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How to Evaluate a Credit Card Offer You Received in the Mail

Always review credit card offers before applying. Check for a reputable card issuer, competitive APR, benefits, rewards, and no confusing fine print.

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If you've recently received a pre-approved credit card offer via mail or email, chances are you're at least a little interested. Most offers are designed to grab your attention by highlighting all the perks front and center. No matter how enticing an offer seems, you should always check the fine print before applying to make sure you've reviewed both the good and the bad. Here's how you can decide whether to take the card offer or send it straight to the shredder.

Check the card issuer

Before you dig any deeper, confirm that the card offer is from a legitimate and reputable bank. If you've never heard of the company, a quick internet search can give you some background. While you're browsing, read through a few reviews to get an idea of whether other customers like or dislike that bank. Lots of negative reviews are a sign that you don't want to do business with that card issuer.

Determine the cost

Consider the annual fee, interest rate, and cost of transactions you plan to make. If you travel internationally, check whether the card will add a foreign transaction fee to your purchases. For balance transfer credit cards, check the balance transfer fee, even if the card has a promotional rate. And if the card has a promotional offer that you're considering, the timing matters. A competitive promotional rate will typically last between 12 and 18 months.

Preview the perks

Credit cards with the best perks tend to carry an annual fee, but that's not necessarily a dealbreaker. The fee may be worth paying, particularly when the benefits offset the fee. For instance, paying a $95 annual fee on a card that waives airline checked baggage fees will pay off after just two flights where you check your bags.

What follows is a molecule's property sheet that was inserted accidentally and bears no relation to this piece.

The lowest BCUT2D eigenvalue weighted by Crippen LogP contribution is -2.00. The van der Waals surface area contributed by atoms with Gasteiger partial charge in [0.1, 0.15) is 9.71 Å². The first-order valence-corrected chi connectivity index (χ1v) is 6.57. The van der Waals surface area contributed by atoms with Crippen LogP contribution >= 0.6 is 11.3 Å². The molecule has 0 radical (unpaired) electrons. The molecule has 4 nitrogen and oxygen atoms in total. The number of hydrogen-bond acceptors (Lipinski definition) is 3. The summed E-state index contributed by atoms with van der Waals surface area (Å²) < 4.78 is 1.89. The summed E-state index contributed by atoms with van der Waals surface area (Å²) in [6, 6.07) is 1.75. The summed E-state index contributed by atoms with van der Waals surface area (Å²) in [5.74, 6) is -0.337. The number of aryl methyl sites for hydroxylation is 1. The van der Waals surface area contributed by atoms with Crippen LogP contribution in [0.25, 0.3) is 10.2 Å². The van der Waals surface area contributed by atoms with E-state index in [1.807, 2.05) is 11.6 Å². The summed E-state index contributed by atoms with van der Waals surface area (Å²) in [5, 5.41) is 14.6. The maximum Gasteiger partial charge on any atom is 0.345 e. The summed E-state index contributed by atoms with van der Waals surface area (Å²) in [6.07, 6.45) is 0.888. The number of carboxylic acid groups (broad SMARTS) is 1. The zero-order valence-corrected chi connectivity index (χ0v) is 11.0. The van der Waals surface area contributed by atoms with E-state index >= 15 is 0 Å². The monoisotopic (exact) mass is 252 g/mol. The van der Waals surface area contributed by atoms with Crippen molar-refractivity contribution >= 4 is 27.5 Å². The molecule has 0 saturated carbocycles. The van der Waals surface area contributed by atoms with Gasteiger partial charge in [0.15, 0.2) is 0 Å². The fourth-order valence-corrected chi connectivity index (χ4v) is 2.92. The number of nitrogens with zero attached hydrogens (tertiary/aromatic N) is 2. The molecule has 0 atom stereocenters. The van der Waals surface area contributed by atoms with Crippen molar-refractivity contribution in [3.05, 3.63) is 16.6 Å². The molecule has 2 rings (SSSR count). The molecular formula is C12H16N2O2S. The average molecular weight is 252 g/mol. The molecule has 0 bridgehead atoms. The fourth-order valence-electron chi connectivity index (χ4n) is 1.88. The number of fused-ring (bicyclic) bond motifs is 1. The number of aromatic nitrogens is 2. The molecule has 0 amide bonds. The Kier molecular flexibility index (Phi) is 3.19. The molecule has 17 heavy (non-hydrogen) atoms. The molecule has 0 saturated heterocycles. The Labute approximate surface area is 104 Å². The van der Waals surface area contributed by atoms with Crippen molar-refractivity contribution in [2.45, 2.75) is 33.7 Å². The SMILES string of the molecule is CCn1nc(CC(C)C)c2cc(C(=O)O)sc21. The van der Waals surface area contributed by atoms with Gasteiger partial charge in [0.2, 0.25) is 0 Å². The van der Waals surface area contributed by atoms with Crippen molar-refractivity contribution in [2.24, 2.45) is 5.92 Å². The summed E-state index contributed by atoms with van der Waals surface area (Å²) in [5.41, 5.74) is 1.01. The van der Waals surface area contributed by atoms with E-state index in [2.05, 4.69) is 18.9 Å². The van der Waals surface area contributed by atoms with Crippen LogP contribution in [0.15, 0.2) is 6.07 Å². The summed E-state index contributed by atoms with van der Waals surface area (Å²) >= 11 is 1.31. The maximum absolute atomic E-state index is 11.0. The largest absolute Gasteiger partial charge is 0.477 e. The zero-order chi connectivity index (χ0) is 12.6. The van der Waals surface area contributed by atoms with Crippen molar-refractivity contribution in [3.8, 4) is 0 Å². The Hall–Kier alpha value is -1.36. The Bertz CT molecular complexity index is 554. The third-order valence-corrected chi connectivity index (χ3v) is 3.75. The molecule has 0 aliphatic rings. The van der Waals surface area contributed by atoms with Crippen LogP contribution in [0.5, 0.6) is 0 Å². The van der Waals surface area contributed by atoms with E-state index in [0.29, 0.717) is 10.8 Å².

On the other hand, a card can be packed with perks and be a bad card for you. Evaluate the benefits against your current lifestyle to be sure you can take advantage of them. It's not worth paying an annual fee for amazing features that you'll never use.

Look at the rewards

Consider how easily you can earn rewards based on the program and your typical spending. Cash rewards are more versatile than miles or points, but miles and points are still valuable as long as they're easy to earn and easy to redeem. The offer is less attractive, however, if you have to spend more money to earn a decent amount of rewards.

Consider your credit

A pre-approved offer doesn't mean guaranteed approval. It only means that the card issuer thinks you may qualify based on its prescreening. Once you complete an application, the card issuer will do a full credit check and approve or deny your application. You could be denied for a variety of reasons, for instance, if your FICO® Score has dropped since the offer was mailed to you.

Watch out for red flags

Avoid cards that have unusual terms like an upfront processing or activation fee or a fee to raise your credit limit. Likewise, don't accept an offer for a card with an abnormally high interest rate or with no grace period. Beware of an offer that guarantees approval—it could very well be a scam to collect money or personal information from you.

Comparing your offer to other cards you might qualify for is a good way to tell whether you have a solid offer. Once you've decided what to do with the offer, shred the application or any other documents with your name and personal info to avoid identity theft. Finally, if you prefer not to receive offers for new credit cards, you can stop most offers by going to optoutprescreen.com.

LaToya Irby

LaToya Irby is a financial writer with over 14 years of experience. She's been quoted and published as a credit expert in several major publications including USA Today, U.S. News and World Report, TheBalance.com, and The Chicago Tribune.